The feasibility of cutting the cord by using IPTV

Part two of a two-part series on eliminating a home subscription to cable or satellite TV.

To continue exploring the feasibility of cord-cutting, the internet is a requirement. As I always say, if the gas, electric and water lines coming into your house enable you to go about your daily life, think of the internet as just another utility line that lets you take advantage of what the digital world has to offer. One of those digital-world benefits is the ability to receive live broadcasts of many premium TV channels over the internet, referred to as “IPTV.”

IPTV, or Internet Protocol television, simply means getting TV programming through the internet – aka “streaming.” This acronym makeup is similar to “VoIP” – Voice over Internet Protocol – which means making/receiving telephone calls through the internet.

The IPTV market is nascent but very fluid as the TV program distribution industry adapts to the disruption internet has caused in how we do things in our lives. IPTV services such as SlingTV, Playstation Vue, DirectTV Now, and others give consumers options such as a smaller packages of channels or even a la carte channel options – both of which typically result in monthly savings over cable and satellite TV subscriptions.

I strongly recommend testing out an IPTV service that matches your usage habits before you cancel your cable or satellite TV subscription since most IPTV services offer a trial period.

There are a couple of other things to watch out for while you explore the feasibility of cutting the cord. First, you may currently have “bundled” multiple services from the same provider (i.e. cable TV, telephone and/or internet). If so, you’ll need to figure out the pricing effect of lessening the number of services in a bundle or getting only internet services. Second, if you are in a contract, calculate any penalty assessed and annualize to get to a pro forma monthly cost if you cut the cord.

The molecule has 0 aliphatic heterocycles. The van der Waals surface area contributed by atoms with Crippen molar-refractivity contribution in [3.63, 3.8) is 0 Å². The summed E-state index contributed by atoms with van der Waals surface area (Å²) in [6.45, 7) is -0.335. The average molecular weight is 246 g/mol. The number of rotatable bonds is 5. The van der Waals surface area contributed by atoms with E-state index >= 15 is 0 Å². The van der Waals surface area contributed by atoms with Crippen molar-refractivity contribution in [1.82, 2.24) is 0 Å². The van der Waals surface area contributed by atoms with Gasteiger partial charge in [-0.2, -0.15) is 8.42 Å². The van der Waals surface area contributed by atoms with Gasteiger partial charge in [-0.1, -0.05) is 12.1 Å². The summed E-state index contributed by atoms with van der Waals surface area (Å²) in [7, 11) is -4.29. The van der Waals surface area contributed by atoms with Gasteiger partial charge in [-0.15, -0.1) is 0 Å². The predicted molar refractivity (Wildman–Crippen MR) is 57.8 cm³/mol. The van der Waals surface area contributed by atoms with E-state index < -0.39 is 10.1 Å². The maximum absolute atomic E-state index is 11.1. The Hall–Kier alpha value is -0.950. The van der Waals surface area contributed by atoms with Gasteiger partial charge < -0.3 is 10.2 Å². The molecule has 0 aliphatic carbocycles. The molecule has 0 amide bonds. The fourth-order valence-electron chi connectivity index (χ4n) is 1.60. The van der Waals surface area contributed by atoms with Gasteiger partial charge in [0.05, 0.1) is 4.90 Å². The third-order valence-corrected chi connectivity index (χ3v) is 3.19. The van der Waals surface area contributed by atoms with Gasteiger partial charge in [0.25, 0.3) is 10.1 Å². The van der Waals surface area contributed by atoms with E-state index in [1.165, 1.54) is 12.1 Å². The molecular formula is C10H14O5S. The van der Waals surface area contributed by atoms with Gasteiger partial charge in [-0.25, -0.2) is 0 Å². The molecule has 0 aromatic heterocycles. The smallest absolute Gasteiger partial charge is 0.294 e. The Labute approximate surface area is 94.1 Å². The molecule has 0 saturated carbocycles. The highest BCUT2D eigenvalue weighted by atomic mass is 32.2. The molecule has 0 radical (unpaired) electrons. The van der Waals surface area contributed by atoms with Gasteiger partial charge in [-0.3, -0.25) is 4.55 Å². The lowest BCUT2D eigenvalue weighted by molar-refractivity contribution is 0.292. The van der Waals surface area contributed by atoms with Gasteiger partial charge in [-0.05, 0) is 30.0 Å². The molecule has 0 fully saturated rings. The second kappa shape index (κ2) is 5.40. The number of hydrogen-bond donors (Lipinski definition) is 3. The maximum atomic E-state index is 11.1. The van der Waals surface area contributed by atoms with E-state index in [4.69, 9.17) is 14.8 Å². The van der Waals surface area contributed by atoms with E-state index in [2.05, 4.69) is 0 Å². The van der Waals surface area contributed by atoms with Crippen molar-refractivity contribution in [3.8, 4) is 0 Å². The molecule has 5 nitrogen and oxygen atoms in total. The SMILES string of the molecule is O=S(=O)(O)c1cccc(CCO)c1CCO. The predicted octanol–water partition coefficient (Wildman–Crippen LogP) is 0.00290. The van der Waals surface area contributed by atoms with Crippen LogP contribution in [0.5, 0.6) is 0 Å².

The actual process of testing an IPTV service entails connecting your SmartTV to your wireless router (or “residential gateway”). Each SmartTV is different so consult your manual or Google it for instructions. If you have a non-SmartTV, get a “streaming media device” such as Roku, FireTV, Apple TV or one of the off-brands offered online. Connect the streaming media device to the wireless router while connecting the other end to the available HDMI port on your TV. This essentially makes your DumbTV “smart.” Lastly, download the IPTV service’s “app” onto your SmartTV or streaming media device, register and test the IPTV service!

But what exactly are you testing? The service in general, such as image quality or if there are lags (called “buffering” where live programming stops frequently to wait for the images/sounds to synchronize). Keep in mind that buffering can be also caused by insufficient internet bandwidth, in which case you may need to subscribe to internet service at a higher tiering.

Only by going through this process will you know if cutting the cord is right for you financially and usability-wise!

Tak Sato

Strategist with over 25 years of experience. Holds Bachelor of Science in Computer Information Science and Executive MBA from Cleveland State University.

As co-founder and strategist for the Center for Aging in the Digital World, a 501(c)(3) nonprofit empowering seniors through technology, and founder of geek with a heart with the service mark "Hand-holding You in the Digital World", Tak helps people utilize appropriate technology in their personal and professional lives.

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Volume 9, Issue 15, Posted 9:28 AM, 08.01.2017